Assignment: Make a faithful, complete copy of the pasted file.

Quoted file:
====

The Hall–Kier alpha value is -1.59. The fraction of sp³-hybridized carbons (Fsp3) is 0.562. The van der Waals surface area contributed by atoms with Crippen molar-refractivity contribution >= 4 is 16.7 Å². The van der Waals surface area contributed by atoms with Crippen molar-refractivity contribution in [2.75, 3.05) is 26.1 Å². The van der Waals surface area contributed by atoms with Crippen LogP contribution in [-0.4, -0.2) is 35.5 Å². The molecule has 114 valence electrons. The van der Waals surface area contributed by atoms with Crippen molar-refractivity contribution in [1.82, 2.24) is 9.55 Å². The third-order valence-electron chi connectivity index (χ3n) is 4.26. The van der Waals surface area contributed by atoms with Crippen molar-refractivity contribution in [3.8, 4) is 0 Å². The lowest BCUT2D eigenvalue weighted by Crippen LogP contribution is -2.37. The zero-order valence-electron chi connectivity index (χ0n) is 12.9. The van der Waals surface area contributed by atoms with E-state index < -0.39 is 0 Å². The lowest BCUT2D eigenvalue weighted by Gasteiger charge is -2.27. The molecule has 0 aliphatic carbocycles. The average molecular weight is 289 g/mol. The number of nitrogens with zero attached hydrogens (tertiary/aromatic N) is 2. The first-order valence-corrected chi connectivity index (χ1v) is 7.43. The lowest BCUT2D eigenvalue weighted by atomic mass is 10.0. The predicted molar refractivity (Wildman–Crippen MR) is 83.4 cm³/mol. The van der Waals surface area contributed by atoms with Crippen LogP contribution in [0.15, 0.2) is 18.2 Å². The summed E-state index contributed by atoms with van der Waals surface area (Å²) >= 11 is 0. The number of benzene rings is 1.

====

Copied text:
The Hall–Kier alpha value is -1.59. The fraction of sp³-hybridized carbons (Fsp3) is 0.562. The van der Waals surface area contributed by atoms with Crippen molar-refractivity contribution >= 4 is 16.7 Å². The van der Waals surface area contributed by atoms with Crippen molar-refractivity contribution in [2.75, 3.05) is 26.1 Å². The van der Waals surface area contributed by atoms with Crippen LogP contribution in [-0.4, -0.2) is 35.5 Å². The molecule has 114 valence electrons. The van der Waals surface area contributed by atoms with Crippen molar-refractivity contribution in [1.82, 2.24) is 9.55 Å². The third-order valence-electron chi connectivity index (χ3n) is 4.26. The van der Waals surface area contributed by atoms with Crippen molar-refractivity contribution in [3.8, 4) is 0 Å². The lowest BCUT2D eigenvalue weighted by Crippen LogP contribution is -2.37. The zero-order valence-electron chi connectivity index (χ0n) is 12.9. The van der Waals surface area contributed by atoms with E-state index < -0.39 is 0 Å². The lowest BCUT2D eigenvalue weighted by Gasteiger charge is -2.27. The molecule has 0 aliphatic carbocycles. The average molecular weight is 289 g/mol. The number of nitrogens with zero attached hydrogens (tertiary/aromatic N) is 2. The first-order valence-corrected chi connectivity index (χ1v) is 7.43. The lowest BCUT2D eigenvalue weighted by atomic mass is 10.0. The predicted molar refractivity (Wildman–Crippen MR) is 83.4 cm³/mol. The van der Waals surface area contributed by atoms with Crippen LogP contribution in [0.15, 0.2) is 18.2 Å². The summed E-state index contributed by atoms with van der Waals surface area (Å²) >= 11 is 0. The number of benzene rings is 1.